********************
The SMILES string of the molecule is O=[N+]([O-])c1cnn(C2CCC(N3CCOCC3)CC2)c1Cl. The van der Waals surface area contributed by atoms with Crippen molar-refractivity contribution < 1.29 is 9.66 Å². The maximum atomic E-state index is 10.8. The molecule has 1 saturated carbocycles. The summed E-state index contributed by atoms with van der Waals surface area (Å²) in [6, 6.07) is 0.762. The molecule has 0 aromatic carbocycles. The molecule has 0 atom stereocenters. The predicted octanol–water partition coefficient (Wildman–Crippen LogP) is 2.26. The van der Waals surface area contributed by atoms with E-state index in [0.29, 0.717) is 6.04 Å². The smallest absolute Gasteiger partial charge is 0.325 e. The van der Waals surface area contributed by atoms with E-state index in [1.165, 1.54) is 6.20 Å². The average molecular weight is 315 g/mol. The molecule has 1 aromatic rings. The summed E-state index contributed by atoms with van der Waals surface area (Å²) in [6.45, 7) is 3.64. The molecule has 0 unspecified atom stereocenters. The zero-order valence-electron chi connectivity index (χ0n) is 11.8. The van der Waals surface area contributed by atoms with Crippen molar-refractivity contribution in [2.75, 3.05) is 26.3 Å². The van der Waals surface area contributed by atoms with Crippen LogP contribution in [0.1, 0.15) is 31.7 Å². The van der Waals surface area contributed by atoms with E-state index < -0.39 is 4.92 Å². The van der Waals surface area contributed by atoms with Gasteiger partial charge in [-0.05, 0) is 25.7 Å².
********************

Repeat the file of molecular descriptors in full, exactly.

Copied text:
The SMILES string of the molecule is O=[N+]([O-])c1cnn(C2CCC(N3CCOCC3)CC2)c1Cl. The van der Waals surface area contributed by atoms with Crippen molar-refractivity contribution < 1.29 is 9.66 Å². The maximum atomic E-state index is 10.8. The molecule has 1 saturated carbocycles. The summed E-state index contributed by atoms with van der Waals surface area (Å²) in [6, 6.07) is 0.762. The molecule has 0 aromatic carbocycles. The molecule has 0 atom stereocenters. The predicted octanol–water partition coefficient (Wildman–Crippen LogP) is 2.26. The van der Waals surface area contributed by atoms with E-state index in [0.29, 0.717) is 6.04 Å². The smallest absolute Gasteiger partial charge is 0.325 e. The van der Waals surface area contributed by atoms with E-state index in [1.165, 1.54) is 6.20 Å². The average molecular weight is 315 g/mol. The molecule has 1 aromatic rings. The summed E-state index contributed by atoms with van der Waals surface area (Å²) in [6.45, 7) is 3.64. The molecule has 0 unspecified atom stereocenters. The zero-order valence-electron chi connectivity index (χ0n) is 11.8. The van der Waals surface area contributed by atoms with Crippen molar-refractivity contribution in [2.75, 3.05) is 26.3 Å². The van der Waals surface area contributed by atoms with Crippen LogP contribution in [0.1, 0.15) is 31.7 Å². The van der Waals surface area contributed by atoms with E-state index < -0.39 is 4.92 Å². The van der Waals surface area contributed by atoms with Gasteiger partial charge in [-0.05, 0) is 25.7 Å².